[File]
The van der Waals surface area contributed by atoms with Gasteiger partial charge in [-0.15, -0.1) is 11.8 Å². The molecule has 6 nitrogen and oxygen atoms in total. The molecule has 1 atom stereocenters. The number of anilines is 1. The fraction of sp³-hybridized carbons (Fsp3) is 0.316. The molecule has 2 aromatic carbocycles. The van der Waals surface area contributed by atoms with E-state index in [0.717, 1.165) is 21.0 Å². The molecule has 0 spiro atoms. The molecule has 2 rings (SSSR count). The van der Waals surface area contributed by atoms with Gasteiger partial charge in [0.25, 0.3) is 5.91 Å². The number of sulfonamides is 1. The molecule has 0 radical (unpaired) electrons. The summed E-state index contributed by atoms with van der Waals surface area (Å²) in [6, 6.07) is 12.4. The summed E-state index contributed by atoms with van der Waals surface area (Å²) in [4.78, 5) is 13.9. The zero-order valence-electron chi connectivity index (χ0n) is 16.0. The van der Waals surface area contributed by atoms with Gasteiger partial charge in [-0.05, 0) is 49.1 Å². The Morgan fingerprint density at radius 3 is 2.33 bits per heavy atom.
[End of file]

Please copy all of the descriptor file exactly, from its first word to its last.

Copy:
The van der Waals surface area contributed by atoms with Gasteiger partial charge in [-0.15, -0.1) is 11.8 Å². The molecule has 6 nitrogen and oxygen atoms in total. The molecule has 1 atom stereocenters. The number of anilines is 1. The fraction of sp³-hybridized carbons (Fsp3) is 0.316. The molecule has 2 aromatic carbocycles. The van der Waals surface area contributed by atoms with E-state index in [0.717, 1.165) is 21.0 Å². The molecule has 0 spiro atoms. The molecule has 2 rings (SSSR count). The van der Waals surface area contributed by atoms with Gasteiger partial charge in [0.25, 0.3) is 5.91 Å². The number of sulfonamides is 1. The molecule has 0 radical (unpaired) electrons. The summed E-state index contributed by atoms with van der Waals surface area (Å²) in [6, 6.07) is 12.4. The summed E-state index contributed by atoms with van der Waals surface area (Å²) in [4.78, 5) is 13.9. The zero-order valence-electron chi connectivity index (χ0n) is 16.0. The van der Waals surface area contributed by atoms with Gasteiger partial charge in [-0.05, 0) is 49.1 Å². The Morgan fingerprint density at radius 3 is 2.33 bits per heavy atom.